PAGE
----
Why the Chicago Botanic Garden's 'Corpse Flower' Didn't Bloom - NBC Chicago

Why the Chicago Botanic Garden's 'Corpse Flower' Didn't Bloom

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    NEWSLETTERS

    'Corpse Flower' Manually Opened at Chicago Botanic Garden

    The "corpse flower" at the Chicago Botanic Garden was manually opened Sunday morning after it failed to bloom, but the flower did not emit its trademark odor as expected. NBC 5's Regina Waldroup reports. (Published Sunday, Aug. 30, 2015)

    "Spike," the Chicago Botanic Garden's prized "corpse flower," left some fans disappointed Sunday when it failed to bloom and emit its trademark horrendous odor.

    But after 12 years of nurturing and waiting for the big moment, why didn't the flower bloom?

    The issue stems from Spike's lack of energy when the time came for it to bloom. According to Karen Zaworski of the Chicago Botanic Garden, "corpse flowers," which are the largest flowering structures in the world and native to Sumatra, are powered from energy from the sun. The energy is then stored inside a "corm" the size of a beach ball, described as a "tuber-like underground structure" on the plant.

    A significant amount of energy is required for "corpse flowers" to actually produce the rare flower, but Spike ran out of its energy before the bloom cycle finished, according to Zaworski. Although the bloom cycle stopped, Zaworski said Spike was not "dying." Instead, the plant had simply stopped maturing.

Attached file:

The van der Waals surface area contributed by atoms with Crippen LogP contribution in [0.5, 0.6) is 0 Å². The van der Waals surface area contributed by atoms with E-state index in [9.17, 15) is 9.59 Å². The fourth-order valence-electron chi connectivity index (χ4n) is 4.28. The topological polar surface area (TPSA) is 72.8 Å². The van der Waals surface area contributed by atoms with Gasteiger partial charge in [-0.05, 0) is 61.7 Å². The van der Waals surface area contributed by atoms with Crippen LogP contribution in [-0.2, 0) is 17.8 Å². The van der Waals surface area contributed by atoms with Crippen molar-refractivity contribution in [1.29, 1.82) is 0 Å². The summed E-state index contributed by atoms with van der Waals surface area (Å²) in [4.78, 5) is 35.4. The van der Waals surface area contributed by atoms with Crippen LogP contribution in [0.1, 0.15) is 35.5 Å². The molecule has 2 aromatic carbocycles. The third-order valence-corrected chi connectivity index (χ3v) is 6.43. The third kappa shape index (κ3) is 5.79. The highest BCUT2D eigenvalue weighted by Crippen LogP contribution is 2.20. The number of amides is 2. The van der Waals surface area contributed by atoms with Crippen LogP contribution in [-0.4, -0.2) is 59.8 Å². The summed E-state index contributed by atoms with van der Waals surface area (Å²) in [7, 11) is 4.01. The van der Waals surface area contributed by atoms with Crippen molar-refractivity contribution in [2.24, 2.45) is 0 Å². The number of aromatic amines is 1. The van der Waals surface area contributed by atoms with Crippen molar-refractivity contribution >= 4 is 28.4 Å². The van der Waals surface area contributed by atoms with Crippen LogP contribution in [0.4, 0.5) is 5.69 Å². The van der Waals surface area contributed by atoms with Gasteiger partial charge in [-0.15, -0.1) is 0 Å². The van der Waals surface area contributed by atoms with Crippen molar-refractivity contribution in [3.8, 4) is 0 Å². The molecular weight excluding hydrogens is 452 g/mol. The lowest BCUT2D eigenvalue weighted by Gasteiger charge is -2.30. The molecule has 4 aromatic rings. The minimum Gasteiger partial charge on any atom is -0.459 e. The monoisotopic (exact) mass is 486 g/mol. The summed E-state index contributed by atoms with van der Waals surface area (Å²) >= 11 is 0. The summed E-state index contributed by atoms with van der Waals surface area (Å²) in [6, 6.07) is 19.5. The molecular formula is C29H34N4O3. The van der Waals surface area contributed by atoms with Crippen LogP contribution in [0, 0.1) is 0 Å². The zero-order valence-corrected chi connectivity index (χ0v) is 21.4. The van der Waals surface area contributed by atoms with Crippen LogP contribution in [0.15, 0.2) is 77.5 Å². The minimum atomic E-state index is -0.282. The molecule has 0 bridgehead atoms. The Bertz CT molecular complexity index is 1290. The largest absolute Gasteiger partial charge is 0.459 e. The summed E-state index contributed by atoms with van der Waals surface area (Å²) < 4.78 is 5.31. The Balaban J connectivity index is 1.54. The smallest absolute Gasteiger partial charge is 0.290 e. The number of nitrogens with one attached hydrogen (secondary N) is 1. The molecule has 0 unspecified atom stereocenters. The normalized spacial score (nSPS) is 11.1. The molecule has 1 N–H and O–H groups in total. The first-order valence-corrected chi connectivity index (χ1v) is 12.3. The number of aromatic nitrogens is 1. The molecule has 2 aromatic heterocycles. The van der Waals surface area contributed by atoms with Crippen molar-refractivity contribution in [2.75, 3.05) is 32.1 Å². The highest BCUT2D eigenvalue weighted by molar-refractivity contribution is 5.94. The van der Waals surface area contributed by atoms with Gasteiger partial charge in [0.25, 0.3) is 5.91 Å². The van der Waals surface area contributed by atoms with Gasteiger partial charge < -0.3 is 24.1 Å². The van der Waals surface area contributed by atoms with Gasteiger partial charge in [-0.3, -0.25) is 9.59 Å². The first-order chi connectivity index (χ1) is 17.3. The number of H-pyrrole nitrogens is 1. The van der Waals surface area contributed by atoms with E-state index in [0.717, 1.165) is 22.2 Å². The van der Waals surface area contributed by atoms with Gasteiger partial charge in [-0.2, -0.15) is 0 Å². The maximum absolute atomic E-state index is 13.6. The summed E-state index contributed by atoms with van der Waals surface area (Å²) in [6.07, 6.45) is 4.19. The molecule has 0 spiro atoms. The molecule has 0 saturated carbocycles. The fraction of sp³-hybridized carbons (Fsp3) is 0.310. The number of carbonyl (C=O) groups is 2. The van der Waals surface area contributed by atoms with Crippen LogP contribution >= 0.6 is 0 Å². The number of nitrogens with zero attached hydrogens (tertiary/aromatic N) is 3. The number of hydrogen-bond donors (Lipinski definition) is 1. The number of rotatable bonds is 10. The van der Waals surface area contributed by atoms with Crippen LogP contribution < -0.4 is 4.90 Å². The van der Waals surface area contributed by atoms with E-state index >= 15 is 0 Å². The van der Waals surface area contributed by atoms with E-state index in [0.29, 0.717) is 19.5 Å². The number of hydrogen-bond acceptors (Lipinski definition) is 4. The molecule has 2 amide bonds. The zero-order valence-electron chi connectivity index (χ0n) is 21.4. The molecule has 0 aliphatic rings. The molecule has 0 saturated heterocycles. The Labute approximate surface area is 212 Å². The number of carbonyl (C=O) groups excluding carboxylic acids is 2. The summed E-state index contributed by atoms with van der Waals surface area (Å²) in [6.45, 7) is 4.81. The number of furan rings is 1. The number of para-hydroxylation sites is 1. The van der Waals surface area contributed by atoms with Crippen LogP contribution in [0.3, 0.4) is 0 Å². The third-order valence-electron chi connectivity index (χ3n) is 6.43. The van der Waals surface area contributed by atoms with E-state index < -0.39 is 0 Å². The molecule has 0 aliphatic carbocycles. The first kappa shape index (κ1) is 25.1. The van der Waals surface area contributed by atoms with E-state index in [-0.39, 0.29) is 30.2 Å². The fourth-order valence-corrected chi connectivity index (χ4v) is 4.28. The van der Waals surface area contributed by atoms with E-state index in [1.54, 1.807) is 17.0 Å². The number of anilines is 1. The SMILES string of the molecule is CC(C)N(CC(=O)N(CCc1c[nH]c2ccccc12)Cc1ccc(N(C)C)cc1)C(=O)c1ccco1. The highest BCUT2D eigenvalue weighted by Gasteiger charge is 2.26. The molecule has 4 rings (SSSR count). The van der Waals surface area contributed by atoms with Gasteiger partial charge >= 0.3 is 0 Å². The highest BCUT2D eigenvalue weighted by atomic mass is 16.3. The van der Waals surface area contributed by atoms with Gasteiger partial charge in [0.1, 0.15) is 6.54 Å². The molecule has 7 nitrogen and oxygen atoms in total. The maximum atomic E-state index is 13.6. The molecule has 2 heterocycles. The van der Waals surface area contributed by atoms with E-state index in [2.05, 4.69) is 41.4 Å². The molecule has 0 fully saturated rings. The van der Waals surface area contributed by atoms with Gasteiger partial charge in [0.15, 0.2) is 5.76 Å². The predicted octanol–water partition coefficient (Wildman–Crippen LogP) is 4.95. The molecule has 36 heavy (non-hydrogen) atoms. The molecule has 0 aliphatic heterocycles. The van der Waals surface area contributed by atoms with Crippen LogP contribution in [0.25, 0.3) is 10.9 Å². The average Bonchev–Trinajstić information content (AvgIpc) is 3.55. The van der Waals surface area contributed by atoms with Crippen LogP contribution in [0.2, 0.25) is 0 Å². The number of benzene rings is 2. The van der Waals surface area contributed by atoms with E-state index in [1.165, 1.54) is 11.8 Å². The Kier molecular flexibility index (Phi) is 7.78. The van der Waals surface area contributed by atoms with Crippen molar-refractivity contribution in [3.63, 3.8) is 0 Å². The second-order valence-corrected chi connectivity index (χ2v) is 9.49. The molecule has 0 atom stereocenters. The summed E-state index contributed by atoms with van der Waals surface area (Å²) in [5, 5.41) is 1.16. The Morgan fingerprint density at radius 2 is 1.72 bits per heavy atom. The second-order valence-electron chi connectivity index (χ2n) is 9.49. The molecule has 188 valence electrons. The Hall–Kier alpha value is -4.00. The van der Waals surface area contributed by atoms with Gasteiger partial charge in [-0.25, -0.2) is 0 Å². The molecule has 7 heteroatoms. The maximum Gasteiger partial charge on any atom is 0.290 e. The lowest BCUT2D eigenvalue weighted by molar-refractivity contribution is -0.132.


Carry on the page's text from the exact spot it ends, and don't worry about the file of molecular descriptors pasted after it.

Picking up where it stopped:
"Corpse flowers" also require very humid conditions to properly grow, so garden staff tried to keep humidity levels at 75 to 90 percent saturation at all times. The temperature in Spike's home was kept at 75 to 80 degrees Fahrenheit.

    When it became clear that Spike would not flower, scientists at the botanic garden tried to harvest the pollen, if possible. The scientists did not find any pollen, so they decided to perform the delicate procedure of removing the spathe by cutting around the base of the flower just above where it attaches to the stalk of the plant. Any pollen found inside would be collected.

    Scientists performed the procedure Sunday morning in front of crowds of admirers waiting to catch a glimpse of the plant's insides and catch a whiff of the putrid smell that characterizes the plant.

    Unfortunately, Spike did not emit the odor, described by Tim Pollack, the outdoor floriculturist for the garden, as a "decaying, rancid, rotten stench." Pollack said people sniffing the plant in bloom usually smell a mixture of limburger cheese, rotting fish, sweaty socks, a sweet floral scent and mothballs.

    If Spike had bloomed, it would have been the first "corpse flower" in the Chicago area to bloom.

    The Chicago Botanic Garden has eight other "corpse flowers," which could bloom in years to come.

    Meanwhile, Spike's spathe will be on display through Tuesday at noon. The Chicago Botanic Garden will be open Sunday until 9 p.m. and from 7 a.m. to 9 p.m. Monday and Tuesday.

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